Under the right circumstances, the body’s T cells can detect and destroy cancer cells. However, in most cancer patients, T cells become disarmed once they enter the environment surrounding a tumour.
Scientists are now trying to find ways to help treat patients by jumpstarting those lackluster T cells. Much of the research in this field, known as cancer immunotherapy, has focused on finding ways to stimulate those T cells directly. MIT researchers have now uncovered a possible new way to indirectly activate those T cells, by recruiting a population of helper immune cells called dendritic cells.
In a new study, the researchers identified a specific subset of dendritic cells that have a unique way of activating T cells. These dendritic cells can cloak themselves in tumour proteins, allowing them to impersonate cancer cells and trigger a strong T cell response.
“We knew that dendritic cells are incredibly important for the antitumour immune response, but we didn’t know what really constitutes the optimal dendritic cell response to a tumour,” says Stefani Spranger, the Howard S. and Linda B. Stern Career Development Professor at MIT and a member of MIT’s Koch Institute for Integrative Cancer Research, USA.
The results suggest that finding ways to stimulate that specific population of dendritic cells could help to enhance the effectiveness of cancer immunotherapy, she says. In a study of mice, the researchers showed that stimulating these dendritic cells slowed the growth of melanoma and colon tumours.
Spranger is the senior author of the study, which appears today in the journal Immunity. The lead author of the paper is MIT graduate student Ellen Duong.
When tumours begin to form, they produce cancerous proteins that T cells recognize as foreign. This sometimes allows T cells to eliminate tumours before they get very large. In other cases, tumours are able to secrete chemical signals that deactivate T cells, allowing the tumours to continue growing unchecked.
Dendritic cells are known to help activate tumour-fighting T cells, but there are many different subtypes of dendritic cells, and their individual roles in T cell activation are not fully characterized. In this study, the MIT team wanted to investigate which types of dendritic cells are involved in T cell responses that successfully eliminate tumours.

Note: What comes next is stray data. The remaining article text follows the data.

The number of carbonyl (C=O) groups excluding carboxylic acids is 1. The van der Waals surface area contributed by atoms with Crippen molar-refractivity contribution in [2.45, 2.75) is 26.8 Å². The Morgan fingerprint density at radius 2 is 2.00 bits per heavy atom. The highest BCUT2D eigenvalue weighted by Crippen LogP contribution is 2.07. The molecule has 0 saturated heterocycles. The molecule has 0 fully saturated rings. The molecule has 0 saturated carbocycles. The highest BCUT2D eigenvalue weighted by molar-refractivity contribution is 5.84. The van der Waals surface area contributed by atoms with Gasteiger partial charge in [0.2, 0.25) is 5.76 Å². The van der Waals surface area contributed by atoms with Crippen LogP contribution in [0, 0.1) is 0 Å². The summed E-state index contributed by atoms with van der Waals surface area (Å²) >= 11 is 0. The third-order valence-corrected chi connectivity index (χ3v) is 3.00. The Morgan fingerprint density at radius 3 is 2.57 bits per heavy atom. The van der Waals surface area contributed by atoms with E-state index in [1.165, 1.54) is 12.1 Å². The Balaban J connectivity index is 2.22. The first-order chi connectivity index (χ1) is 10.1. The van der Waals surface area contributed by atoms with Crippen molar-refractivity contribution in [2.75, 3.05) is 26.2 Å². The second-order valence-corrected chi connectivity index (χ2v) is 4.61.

To do that, they found a tumour cell line, from a type of muscle tumour, that has been shown to spontaneously regress in mice. Such cell lines are difficult to find because researchers usually don’t keep them around if they can’t form tumours, Spranger says.
Studying mice, they compared tumours produced by that regressive cell line with a type of colon carcinoma, which forms tumours that grow larger after being implanted in the body. The researchers found that in the progressing tumours, the T cell response quickly became exhausted, while in the regressing tumours, T cells remained functional.
The researchers then analyzed the dendritic cell populations that were present in each of these tumours. One of the main functions of dendritic cells is to take up debris from dying cells, such as cancer cells or cells infected with a pathogen, and then present the protein fragments to T cells, alerting them to the infection or tumour.
The best-known type of dendritic cells required for antitumour immunity are DC1 cells, which interact with T cells that are able to eliminate cancer cells. However, the researchers found that DC1 cells were not needed for tumour regression. Instead, using single-cell RNA sequencing technology, they identified a previously unknown activation state of DC2 cells, a different type of dendritic cell, that was driving T cell activation in the regressing tumours.
The MIT team found that instead of ingesting cellular debris, these dendritic cells swipe proteins called MHC complexes from tumour cells and display them on their own surfaces. When T cells encounter these dendritic cells masquerading as tumour cells, the T cells become strongly activated and begin killing the tumour cells.
This specialized population of dendritic cells appears to be activated by type one interferon, a signaling molecule that cells usually produce in response to viral infection. The researchers found a small population of these dendritic cells in colon and melanoma tumours that progress, but they were not properly activated. However, if they treated those tumours with interferon, the dendritic cells began stimulating T cells to attack tumour cells.
Some types of interferon have been used to help treat cancer, but it can have widespread side effects when given systemically. The findings from this study suggest that it could be beneficial to deliver interferon in a very targeted way to tumour cells, or to use a drug that would provoke tumour cells to produce type I interferon, Spranger says.
The researchers now plan to investigate just how much type I interferon is needed to generate a strong T cell response. Most tumour cells produce a small amount of type I interferon but not enough to activate the dendritic cell population that invigorates T cells. On the other hand, too much interferon can be toxic to cells.
“Our immune system is hardwired to respond to nuanced differences in type I interferon very dramatically, and that is something that is intriguing from an immunological perspective,” Spranger says.
The research was funded by the Koch Institute Support (core) Grant from the National Cancer Institute, a National Institutes of Health Pre-Doctoral Training Grant, a David H. Koch Graduate Fellowship, and the Pew-Steward Fellowship.